Login to Your Account



Abraxane Wins Nod in Pancreatic Cancer

abraxane.jpg

By Jennifer Boggs
Managing Editor

The FDA approved Celgene Corp.’s Abraxane Friday for use in pancreatic adenocarcinoma. It’s the first drug approved for patients with metastatic pancreatic cancer in nearly eight years, and analysts are expecting the combination of the albumin-bound version of paclitaxel and gemcitabine to become the new standard of care in what has remained an intractable disease.

Abraxane’s nod came two weeks ahead of the Sept. 21 PDUFA date and was based on data from the 861-patient Phase III MPACT (Metastatic Pancreatic Adenocarcinoma Clinical Trial), which showed that Abraxane plus gemcitabine demonstrated statistically significant improvement in median overall survival vs. gemcitabine alone (8.5 months vs. 6.7 months, p < 0.0001). That boiled down to a 28 percent overall reduction in the risk of death. (See BioWorld Today, Jan. 24, 2013.)

Combination treatment also bested gemcitabine alone in progression-free survival (5.5 months vs. 3.7 months, p < 0.0001) and demonstrated an overall response rate of 23 percent vs. 7 percent in the gemcitabine-only arm (p < 0.0001).

While those data are perhaps modest compared to results from other cancer drug trials, they provided a much-needed win in a space riddled with failures in the past decade. Johnson & Johnson’s farnesyl transferase inhibitor tipifarnib and Vernalis plc forerunner British Biotech LLP’s matrix metalloproteinase inhibitor marimastat both imploded in Phase III pancreatic cancer studies, while Phase II fizzles have included Infinity Pharmaceuticals Inc.’s hedgehog drug saridegib and CO-101 from partners Clavis Pharma ASA and Clovis Oncology Inc. The CO-101 had been particularly disappointing, given that the drug was a modified version of gemcitabine designed to improve uptake and retention. (See BioWorld Today, Jan. 30, 2012, and Nov. 13, 2012.)

Prior to Abraxane, only FOLFIRINOX, a cocktail of chemo drugs oxaliplatin, irinotecan, fluorouracil and leucovorin, had proved more effective than gemcitabine alone. But its toxicity precludes physicians from using FOLFIRINOX in the majority of advanced pancreatic cancer patients. (See BioWorld Insight, Feb. 19, 2013.)

“For more than 15 years, treatment with gemcitabine has been the standard of care in this disease,” noted Jean-Pierre Bizzari, executive vice president of hematology and oncology at Summit, N.J.-based Celgene. “The addition of Abraxane to gemcitabine demonstrated meaningful improvements across key efficacy outcomes, including overall survival, with a well-characterized safety profile.”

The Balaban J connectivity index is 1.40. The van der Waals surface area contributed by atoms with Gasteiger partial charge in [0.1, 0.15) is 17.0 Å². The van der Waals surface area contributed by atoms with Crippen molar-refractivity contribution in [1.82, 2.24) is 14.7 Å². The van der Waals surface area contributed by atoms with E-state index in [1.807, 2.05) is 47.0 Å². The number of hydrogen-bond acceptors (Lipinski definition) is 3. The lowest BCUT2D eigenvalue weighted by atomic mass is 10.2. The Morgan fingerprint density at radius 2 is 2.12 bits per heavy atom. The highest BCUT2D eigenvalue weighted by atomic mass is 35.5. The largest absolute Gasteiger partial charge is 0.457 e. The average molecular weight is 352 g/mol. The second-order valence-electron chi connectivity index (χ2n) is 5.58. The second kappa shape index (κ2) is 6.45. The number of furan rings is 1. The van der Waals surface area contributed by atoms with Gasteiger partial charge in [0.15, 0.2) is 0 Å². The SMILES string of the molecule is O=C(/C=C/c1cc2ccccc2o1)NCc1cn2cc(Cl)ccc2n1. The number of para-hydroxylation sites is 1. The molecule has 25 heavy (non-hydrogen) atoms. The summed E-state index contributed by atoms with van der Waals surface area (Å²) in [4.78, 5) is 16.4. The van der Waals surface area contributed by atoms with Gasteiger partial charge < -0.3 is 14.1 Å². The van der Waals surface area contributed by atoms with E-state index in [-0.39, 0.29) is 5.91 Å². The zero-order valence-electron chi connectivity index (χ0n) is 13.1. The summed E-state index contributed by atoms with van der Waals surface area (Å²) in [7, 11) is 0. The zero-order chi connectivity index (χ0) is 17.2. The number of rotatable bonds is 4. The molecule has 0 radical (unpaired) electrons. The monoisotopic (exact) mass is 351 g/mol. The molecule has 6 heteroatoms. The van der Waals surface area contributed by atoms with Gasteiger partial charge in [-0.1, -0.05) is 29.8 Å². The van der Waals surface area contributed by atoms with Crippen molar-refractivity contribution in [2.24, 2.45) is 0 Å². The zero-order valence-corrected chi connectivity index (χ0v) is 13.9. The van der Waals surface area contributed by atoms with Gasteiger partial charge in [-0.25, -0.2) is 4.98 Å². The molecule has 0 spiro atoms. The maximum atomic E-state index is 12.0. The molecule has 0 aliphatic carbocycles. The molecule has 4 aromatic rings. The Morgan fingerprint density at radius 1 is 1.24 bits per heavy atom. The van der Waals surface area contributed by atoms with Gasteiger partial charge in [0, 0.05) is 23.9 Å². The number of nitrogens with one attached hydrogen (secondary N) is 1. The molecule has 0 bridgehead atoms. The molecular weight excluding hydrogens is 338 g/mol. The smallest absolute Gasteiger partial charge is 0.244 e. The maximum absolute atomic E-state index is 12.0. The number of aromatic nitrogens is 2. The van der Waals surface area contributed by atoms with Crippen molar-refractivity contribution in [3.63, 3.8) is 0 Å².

According to Celgene, the most common adverse reactions seen in the Abraxane/gemcitabine arm of MPACT included neutropenia, fatigue, peripheral neuropathy, nausea, alopecia, peripheral edema, diarrhea, pyrexia, vomiting, decreased appetite and dehydration.

Data were submitted in a supplemental application and, in May, the FDA granted priority review. A marketing authorization application seeking approval of Abraxane plus gemcitabine in first-line patients with metastatic adenocarcinoma of the pancreas is under review in Europe, and Celgene also has submitted dossiers in other regions.

The big biotech picked up rights to Abraxane in its 2010 buyout of Abraxis Bioscience Inc. for $2.9 billion, with the aim of ramping up sales of Abraxane in breast cancer and expanding its use in other indications. Under the terms of that deal, Celgene agreed to pay a $250 million milestone to Abraxis shareholders upon approval of the drug in non-small-cell lung cancer – granted last year – with another $300 million due upon approval in pancreatic cancer. (See BioWorld Today, July 1, 2010.)

For the second quarter, Abraxane sales totaled $155 million, up 41 percent for the same quarter in 2012. And the majority of that sales increase came from the drug’s use in lung cancer rather than pre-approval use in pancreatic cancer, noted Wells Fargo analyst Brian Abrahams. That suggests “considerable room for uptake in this expanded indication,” he wrote in a research note.

Abrahams is predicting about $60 million in Abraxane revenue for pancreatic cancer this year, with the figure growing to more than $500 million by 2017. He estimated total revenues from Abraxane to be about $1.4 billion in 2017.

The next big Abraxane news is expected to be a readout of the overall survival data from the Phase III melanoma trial, expected in the fourth quarter of this year.

Shares of Celgene (NASDAQ:CELG) closed Friday at $146.97, up $1.38.